RMU welcomes 2017’s first Rooney Scholars

Photo+credit%3A+Gage+McCall
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RMU welcomes 2017’s first Rooney Scholars

Photo credit: Gage McCall

Photo credit: Gage McCall

Gage McCall

Photo credit: Gage McCall

Gage McCall

Gage McCall

Photo credit: Gage McCall

Briana Lewis

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On Jan. 12, Robert Morris University welcomed its newest Rooney Scholars. The reception was held by the Center of Global Engagement in the Rooney House to introduce husband and wife, Dr. Monwabisi Gantsho and Dr. Moloko Ramashala-Gantsho to RMU this spring semester.

Monwabisi Gantsho is a medical doctor and consultant at Afris Health and Technologies in Johannesburg and Pretoria, South Africa. His wife, Moloko Ramashala-Gantsho is a medical adviser and health risk manager for MMI Health Risk Management in Pretoria, South Africa.

While on campus this semester, the couple plans on sharing their experiences and expertise on healthcare with the Nursing and Health Sciences department. In the midst of settling in on campus, Gantsho and Ramashala-Gantsho took the time to meet with fellow faculty and students at the Rooney House.

“The people are very warm, I must say. Warm and kind. Our experience with everybody, where we needed help, whatever we needed, it has been a warm and kind experience,” said Moloko Ramashala-Gantsho about the people of RMU she’s met so far.

Moloko Ramashala-Gantsho alluded to the lectures the scholars have recently sat in on to expose themselves to how RMU students are taught, learning and what they are capable of contributing to those classes while here this semester.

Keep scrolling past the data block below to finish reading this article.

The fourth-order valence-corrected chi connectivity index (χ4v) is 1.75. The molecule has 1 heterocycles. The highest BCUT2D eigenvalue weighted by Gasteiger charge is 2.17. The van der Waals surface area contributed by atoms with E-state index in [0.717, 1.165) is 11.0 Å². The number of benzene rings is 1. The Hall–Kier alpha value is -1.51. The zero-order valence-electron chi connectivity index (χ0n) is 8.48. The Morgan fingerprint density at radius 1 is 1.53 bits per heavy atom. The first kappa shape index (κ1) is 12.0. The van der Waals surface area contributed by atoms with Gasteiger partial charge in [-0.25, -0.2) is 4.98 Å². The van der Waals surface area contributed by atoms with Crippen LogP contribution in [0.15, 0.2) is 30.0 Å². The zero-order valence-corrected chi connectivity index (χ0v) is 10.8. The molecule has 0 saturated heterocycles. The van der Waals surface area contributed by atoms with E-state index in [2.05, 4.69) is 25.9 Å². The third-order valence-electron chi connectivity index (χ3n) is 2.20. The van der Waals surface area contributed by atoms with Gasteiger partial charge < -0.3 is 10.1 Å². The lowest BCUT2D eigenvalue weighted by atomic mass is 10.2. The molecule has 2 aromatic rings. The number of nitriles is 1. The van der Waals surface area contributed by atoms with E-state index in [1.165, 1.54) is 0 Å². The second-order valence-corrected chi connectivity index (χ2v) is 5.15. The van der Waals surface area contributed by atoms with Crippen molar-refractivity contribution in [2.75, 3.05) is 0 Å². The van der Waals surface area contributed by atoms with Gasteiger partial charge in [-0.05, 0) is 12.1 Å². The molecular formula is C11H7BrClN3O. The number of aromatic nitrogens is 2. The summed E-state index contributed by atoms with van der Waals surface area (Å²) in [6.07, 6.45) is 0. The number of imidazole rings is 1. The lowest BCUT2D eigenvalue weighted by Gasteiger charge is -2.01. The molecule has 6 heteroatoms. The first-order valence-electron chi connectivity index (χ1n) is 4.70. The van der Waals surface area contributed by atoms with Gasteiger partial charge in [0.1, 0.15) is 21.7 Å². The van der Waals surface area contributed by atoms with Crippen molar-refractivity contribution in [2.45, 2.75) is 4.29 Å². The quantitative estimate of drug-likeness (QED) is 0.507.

“The cause of it is to share experiences,” said Moloko Ramashala-Gantsho about their time at RMU. “We would like to share that knowledge that we have from our country with the community of RMU and the community of Pittsburgh at large.”

Moloko Ramashala-Gantsho has experiences dealing with HIV/AIDS Community Health from the South African perspective and health technology assessments in the real world, while Monwabisi Gantsho has extensive experience in the healthcare industry in both private and corporate sectors, representing general practitioners and specialists in the South African Medical Association and lobbying government institutions, regulatory bodies and healthcare actuaries and funders.

They plan to take a deeper look into Obamacare and health reforms in America to compare with the regulatory frameworks of the South African National Health Insurance Implementation.

“HIV/AIDS is the same all over. The patients are the same whether you’re in Africa or you’re in America,” said Moloko Ramashala-Gantsho. “Whatever we are sharing and learning here we can take it back home and apply as is. Whatever we are bringing here can be applied as it is. We have, in those cases, a lot in common that we do that is the same.”

“South Africa and in the United States, together with other various countries globally, are taking into consideration that this is a global initiative, perspective and collaboration,” said Monwabisi Gantsho.

The scholars explained the goal of their’s is to look into the important subject of health care systems while on campus by shadowing, participating in discussion panels, giving lectures and teaching of their expertise: health sciences.

“We are ready for any program that the Nursing and Health Sciences department will give to us,” said Moloko Ramashala-Gantsho.

When asked what they could contribute to campus Monwabisi Gantsho explained the good in interacting with people from other countries because they bring different experiences and perspectives from various backgrounds to the same challenges and achievements.

“International experience exposes people to how other people have lived and experienced at different types of initiatives to students and faculty members,” said Monwabisi Gantsho.

“You have an American culture, now you are going to experience a South African culture. Out of the classroom, we are not the same, we are different, we do things differently and we will learn from each other,” said Moloko Ramashala-Gantsho.

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